Recently, a European intellectual who visits Japan from time to time asked me if the country was a threat to peace. The next day (April 3), Philip Stephens wrote in The Financial Times about constraining China but also restraining Prime Minister Shinzo Abe. Is Japan a danger to the planet.
Since 1945, Japan has been as unwilling to use force as any other country on earth. Today, under the premiership of a so-called hawk, its passivity in the face of violations of its territorial waters puts Neville Chamberlin to shame. Its armed forces have highly restrictive rules of engagement. Japanese territorial claims on South Korea and Russia are polite toothless assertions of sovereignty. Tokyo has not materially increased its defense spending in decades. Japanese do not run amok in government-sponsored mobs against alleged enemies, such as foreign-owned stores, as is the case in China. A North Korean League even operates freely in the country.
Additionally, Japan is not a fully autonomous actor. It cannot initiate offensive military operations without American consent and support. Its response to an attack would be determined as much in Washington as in Tokyo.
So why are outsiders so worried about Japanese militarism?
First, there is the “sheep in wolf’s clothing” posture of the Abe Cabinet. In barely more than a year it has engaged in an endless stream of symbolic or verbal provocations: pilgrimages to Yasukuni, participation at Takeshima Day rites, Abe-appointed NHK governors denying wartime sexual slavery and the Nanjing Massacre, discussions about revisiting the Kono Statement, and a convoluted speech by Deputy Premier Taro Aso on learning from the Fuehrer.
Second, many Japanese politicians don’t know how the rest of the world thinks. A telling example was the prime minister giving a thumbs up from the cockpit of Japanese Air Self Defense jet with tail number 731. That prompted memories of Imperial Japanese Army Unit 731, which performed gruesome experiments on Chinese, other Asians, Russians and some Westerners (and whose leaders received a “get out of jail card” courtesy of the United States). Yet the premier either didn’t notice the markings or didn’t realize what the impact would be, and then failed to fire his entire advance team afterwards. The “731 photo-op” was not unique. Aso’s trip to Yasukuni just after attending the inauguration of President Park Geun-hye of South Korea was another.
Third, Japan has an excellent but minute corps of diplomats and bureaucrats who excel at interaction with foreigners. Beyond this, though, most of its officialdom, including many in the Foreign Ministry, have not received the necessary training to, as the American expression goes, “make friends and influence people” overseas. The root causes lie in the inward-looking education system. Unfortunately, the government is blind to the requirement to provide extensive multi-year “remedial education” to the graduates it hires to ensure they are capable of functioning in a non-Japanese setting.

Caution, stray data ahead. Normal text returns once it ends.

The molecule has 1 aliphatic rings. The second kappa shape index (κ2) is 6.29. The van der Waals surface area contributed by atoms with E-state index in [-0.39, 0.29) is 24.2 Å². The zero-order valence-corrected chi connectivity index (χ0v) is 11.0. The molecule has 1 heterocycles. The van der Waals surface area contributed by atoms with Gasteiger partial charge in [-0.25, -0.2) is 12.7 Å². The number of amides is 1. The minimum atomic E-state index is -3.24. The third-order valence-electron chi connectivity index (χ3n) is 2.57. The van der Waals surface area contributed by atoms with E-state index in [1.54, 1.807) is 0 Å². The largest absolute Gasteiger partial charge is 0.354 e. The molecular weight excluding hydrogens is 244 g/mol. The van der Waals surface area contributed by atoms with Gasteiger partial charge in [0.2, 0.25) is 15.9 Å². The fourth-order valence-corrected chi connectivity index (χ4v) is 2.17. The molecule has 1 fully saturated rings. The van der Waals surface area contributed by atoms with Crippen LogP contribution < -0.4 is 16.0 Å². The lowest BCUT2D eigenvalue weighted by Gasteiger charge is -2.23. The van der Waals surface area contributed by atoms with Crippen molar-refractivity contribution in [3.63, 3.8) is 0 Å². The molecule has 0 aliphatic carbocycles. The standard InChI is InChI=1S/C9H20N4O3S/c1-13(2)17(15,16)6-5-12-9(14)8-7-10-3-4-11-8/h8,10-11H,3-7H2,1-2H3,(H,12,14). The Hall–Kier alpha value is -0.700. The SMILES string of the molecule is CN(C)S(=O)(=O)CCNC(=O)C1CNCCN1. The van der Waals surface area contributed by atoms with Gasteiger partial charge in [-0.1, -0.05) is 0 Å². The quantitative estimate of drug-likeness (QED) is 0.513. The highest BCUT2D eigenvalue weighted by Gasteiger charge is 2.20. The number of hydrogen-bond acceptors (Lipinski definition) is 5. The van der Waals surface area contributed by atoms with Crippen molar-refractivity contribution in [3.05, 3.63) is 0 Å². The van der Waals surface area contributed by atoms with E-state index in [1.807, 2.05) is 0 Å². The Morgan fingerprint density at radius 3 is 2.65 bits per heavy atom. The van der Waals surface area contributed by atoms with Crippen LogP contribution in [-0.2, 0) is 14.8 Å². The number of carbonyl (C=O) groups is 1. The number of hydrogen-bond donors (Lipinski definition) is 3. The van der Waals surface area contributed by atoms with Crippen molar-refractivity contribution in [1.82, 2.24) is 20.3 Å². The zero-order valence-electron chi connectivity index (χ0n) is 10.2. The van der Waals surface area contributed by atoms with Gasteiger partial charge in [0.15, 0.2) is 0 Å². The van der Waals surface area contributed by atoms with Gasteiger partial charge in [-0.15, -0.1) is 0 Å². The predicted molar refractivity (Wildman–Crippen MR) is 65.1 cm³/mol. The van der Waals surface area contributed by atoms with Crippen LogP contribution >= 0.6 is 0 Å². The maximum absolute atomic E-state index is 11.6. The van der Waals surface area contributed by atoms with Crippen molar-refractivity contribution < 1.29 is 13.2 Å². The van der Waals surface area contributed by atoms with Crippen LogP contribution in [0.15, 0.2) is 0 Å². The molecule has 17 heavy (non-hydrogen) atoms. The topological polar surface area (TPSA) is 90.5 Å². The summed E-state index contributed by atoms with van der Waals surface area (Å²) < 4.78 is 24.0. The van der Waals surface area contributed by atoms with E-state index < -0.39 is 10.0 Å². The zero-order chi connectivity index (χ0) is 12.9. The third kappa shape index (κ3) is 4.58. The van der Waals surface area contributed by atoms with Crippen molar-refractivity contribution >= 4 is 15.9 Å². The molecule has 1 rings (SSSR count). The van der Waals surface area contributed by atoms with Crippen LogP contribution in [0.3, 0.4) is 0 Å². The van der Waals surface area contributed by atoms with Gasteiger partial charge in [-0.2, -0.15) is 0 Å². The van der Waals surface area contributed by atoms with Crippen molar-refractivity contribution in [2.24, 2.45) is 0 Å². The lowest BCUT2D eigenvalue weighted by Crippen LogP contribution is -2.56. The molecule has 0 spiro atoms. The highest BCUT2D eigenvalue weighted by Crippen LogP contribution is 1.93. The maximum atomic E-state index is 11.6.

Also, Japan’s is a “closed shop.” Most Japanese who grew up overseas or have a parent from another country end up working for foreign companies or governments. Those best suited for interacting between Japan and the world are lost to the Japanese state.
Fourth, most Japanese officials view outsiders who criticize the LDP as hostile to Japan as a nation, which is generally not true. During a recent session with a Japanese diplomat, I mentioned a Western journalist in Tokyo. This reporter, whom I would describe as an open-minded left-winger, is neither a supporter of historical revisionism nor of Koizumi-Takenaka economics. Anyone who cares to read his prose will also notice a deep empathy for the Japanese people, an outstanding knowledge of the country, and a passion for Japanese culture. My Japanese interlocutor, however, saw him as a foe.
As a result, these talented individuals who help develop an interest in Japan among younger generations are ostracized by the establishment. (I read with great interest this journalist’s reports when I was in college.) In the end, “Japan hands” who are trusted by the system are often those who are advocates for Japanese policies. They are frequently unwilling to tell their Japanese friends bad news, which contributes to Japanese misreading of the world beyond their shores.
Fifth, Japan as country under-invests in cultural and educational diplomacy. Japanese corporations funded Japan Studies programs during the bubble years, but that era is long gone. With some exceptions, wealthy Japanese contribute little in this field. As for the government itself, it is unwilling to make the necessary financial investments in programs that would foster a large cadre of Japanese who could function outside of the archipelago and make more foreigners aware of Japan.
Japan, like the United States and its allies, faces a challenge from a rising China. The extent to which the challenge is an actual threat is unknown, but it is only prudent to be prepared. In a prewar environment, and even in wartime itself, international propaganda (these days known as public diplomacy) is one of the arrows in the quivers of the belligerents. Unfortunately, this is an area where Japan, led by the proud grandson of a Minister of Munitions, practices unilateral disarmament worthy of Article 9 (the war-renouncing section of the Constitution).
Robert Dujarric is Director, Institute of Contemporary Asian Studies, Temple University Japan ([email protected])